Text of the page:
Conservatively managed tibial shaft fractures in Nottingham, UK: are pain, osteoarthritis, and disability long-term complications?

D C Greenwood, K R Muir, M Doherty, S A Milner, M Stevens, T R Davis
Journal of Epidemiology and Community Health 1997, 51 (6): 701-4

OBJECTIVES: To investigate longterm pain and disability subsequent to a tibial shaft fracture treated conservatively.

DESIGN AND SETTING: Subjects who had sustained a tibial shaft fracture more than 27 years ago were compared with those who had not.

SUBJECTS: 572 fracture patients (identified from the records of the plaster room) aged over 16 at the time of injury were contracted and were compared with 2285 randomly selected subjects matched for age, sex, and general practice.

MAIN OUTCOME MEASURES: Self reported knee pain; self reported GP's diagnosis of osteoarthritis; ability to climb stairs, walk 100 yards, to bend, kneel, or stoop; and SF-36 physical functioning score.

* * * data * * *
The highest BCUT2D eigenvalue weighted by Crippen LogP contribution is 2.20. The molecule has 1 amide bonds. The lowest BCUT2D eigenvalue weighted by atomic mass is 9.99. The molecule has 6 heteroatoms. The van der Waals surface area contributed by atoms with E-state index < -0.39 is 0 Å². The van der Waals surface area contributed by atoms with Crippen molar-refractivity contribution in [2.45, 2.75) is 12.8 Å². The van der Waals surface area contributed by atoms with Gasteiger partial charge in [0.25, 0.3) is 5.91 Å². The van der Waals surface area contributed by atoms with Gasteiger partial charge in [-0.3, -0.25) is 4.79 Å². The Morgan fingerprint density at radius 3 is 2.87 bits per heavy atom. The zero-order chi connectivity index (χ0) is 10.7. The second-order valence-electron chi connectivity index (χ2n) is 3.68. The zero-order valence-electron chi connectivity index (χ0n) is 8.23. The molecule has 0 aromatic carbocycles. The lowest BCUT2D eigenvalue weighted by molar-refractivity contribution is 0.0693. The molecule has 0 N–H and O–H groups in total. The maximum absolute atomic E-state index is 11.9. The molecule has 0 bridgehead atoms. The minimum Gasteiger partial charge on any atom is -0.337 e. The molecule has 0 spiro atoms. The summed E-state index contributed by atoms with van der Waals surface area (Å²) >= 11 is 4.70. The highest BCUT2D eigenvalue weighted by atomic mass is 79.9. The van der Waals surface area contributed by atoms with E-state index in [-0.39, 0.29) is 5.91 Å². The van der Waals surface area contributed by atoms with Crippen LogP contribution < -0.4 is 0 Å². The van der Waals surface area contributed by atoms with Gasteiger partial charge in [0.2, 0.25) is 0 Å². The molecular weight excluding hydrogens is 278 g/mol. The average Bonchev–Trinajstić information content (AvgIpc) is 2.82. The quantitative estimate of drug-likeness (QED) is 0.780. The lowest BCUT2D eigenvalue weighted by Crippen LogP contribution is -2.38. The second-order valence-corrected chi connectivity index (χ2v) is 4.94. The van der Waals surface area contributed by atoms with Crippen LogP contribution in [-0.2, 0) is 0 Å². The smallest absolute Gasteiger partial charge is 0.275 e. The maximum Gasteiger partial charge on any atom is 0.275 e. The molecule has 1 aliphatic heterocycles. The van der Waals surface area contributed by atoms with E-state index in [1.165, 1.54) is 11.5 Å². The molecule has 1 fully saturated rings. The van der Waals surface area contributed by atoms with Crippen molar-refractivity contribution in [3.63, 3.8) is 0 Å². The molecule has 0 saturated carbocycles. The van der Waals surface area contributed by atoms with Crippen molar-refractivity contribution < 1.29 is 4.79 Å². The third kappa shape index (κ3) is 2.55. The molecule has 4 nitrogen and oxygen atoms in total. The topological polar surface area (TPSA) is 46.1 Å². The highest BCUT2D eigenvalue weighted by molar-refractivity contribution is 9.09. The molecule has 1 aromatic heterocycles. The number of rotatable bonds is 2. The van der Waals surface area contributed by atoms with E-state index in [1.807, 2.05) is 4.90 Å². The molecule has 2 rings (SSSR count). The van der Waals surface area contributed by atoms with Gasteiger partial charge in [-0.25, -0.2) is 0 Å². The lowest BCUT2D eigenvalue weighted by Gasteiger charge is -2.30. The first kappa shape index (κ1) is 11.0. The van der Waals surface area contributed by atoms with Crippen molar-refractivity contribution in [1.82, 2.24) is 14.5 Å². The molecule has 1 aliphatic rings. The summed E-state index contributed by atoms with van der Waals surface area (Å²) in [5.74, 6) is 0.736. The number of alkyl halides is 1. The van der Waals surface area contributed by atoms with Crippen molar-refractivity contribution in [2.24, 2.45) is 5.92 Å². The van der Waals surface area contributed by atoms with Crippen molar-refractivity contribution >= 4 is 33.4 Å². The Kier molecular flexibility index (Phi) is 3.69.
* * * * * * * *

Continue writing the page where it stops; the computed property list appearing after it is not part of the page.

RESULTS: Subjects were reviewed between 27 and 41 years after tibial shaft fracture (mean 35 years). Fracture patients were more likely to suffer chronic knee pain (odds ratio 1.23; 95% confidence interval (CI) 1.00, 1.51) and report being given a diagnosis of osteoarthritis by their GP (odds ratio 1.46; 95% CI 1.08, 1.97). The ability to climb stairs, walk 100 yards, and bend, kneel, or stoop was less in the fracture group than the other subjects. The SF-36 physical function score was significantly lower in the fracture group.

CONCLUSIONS: More than 27 years after a tibial shaft fracture, subjects have more knee pain than the rest of the population. They also have greater difficulty performing everyday physical activities. The excess morbidity may be due to injury factors or treatment factors, and further research is needed to investigate this important association further.

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